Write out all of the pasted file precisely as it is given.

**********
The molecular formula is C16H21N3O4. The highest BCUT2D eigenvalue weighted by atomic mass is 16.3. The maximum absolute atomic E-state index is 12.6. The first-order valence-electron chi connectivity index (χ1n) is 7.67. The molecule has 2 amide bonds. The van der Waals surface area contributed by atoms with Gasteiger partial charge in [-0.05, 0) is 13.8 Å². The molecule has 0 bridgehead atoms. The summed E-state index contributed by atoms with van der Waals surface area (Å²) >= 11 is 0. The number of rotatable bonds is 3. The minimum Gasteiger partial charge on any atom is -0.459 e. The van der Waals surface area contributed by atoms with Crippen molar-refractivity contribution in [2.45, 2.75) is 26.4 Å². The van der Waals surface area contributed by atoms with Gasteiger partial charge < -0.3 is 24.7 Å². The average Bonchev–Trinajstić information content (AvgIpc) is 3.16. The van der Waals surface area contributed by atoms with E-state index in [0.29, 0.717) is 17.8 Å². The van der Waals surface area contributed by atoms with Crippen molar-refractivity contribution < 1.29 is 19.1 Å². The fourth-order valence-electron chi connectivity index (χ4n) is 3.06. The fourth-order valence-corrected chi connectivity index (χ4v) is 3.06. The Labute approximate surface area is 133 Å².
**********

The molecular formula is C16H21N3O4. The highest BCUT2D eigenvalue weighted by atomic mass is 16.3. The maximum absolute atomic E-state index is 12.6. The first-order valence-electron chi connectivity index (χ1n) is 7.67. The molecule has 2 amide bonds. The van der Waals surface area contributed by atoms with Gasteiger partial charge in [-0.05, 0) is 13.8 Å². The molecule has 0 bridgehead atoms. The summed E-state index contributed by atoms with van der Waals surface area (Å²) >= 11 is 0. The number of rotatable bonds is 3. The minimum Gasteiger partial charge on any atom is -0.459 e. The van der Waals surface area contributed by atoms with Crippen molar-refractivity contribution in [2.45, 2.75) is 26.4 Å². The van der Waals surface area contributed by atoms with Gasteiger partial charge < -0.3 is 24.7 Å². The average Bonchev–Trinajstić information content (AvgIpc) is 3.16. The van der Waals surface area contributed by atoms with E-state index in [0.29, 0.717) is 17.8 Å². The van der Waals surface area contributed by atoms with Crippen molar-refractivity contribution < 1.29 is 19.1 Å². The fourth-order valence-electron chi connectivity index (χ4n) is 3.06. The fourth-order valence-corrected chi connectivity index (χ4v) is 3.06. The Labute approximate surface area is 133 Å².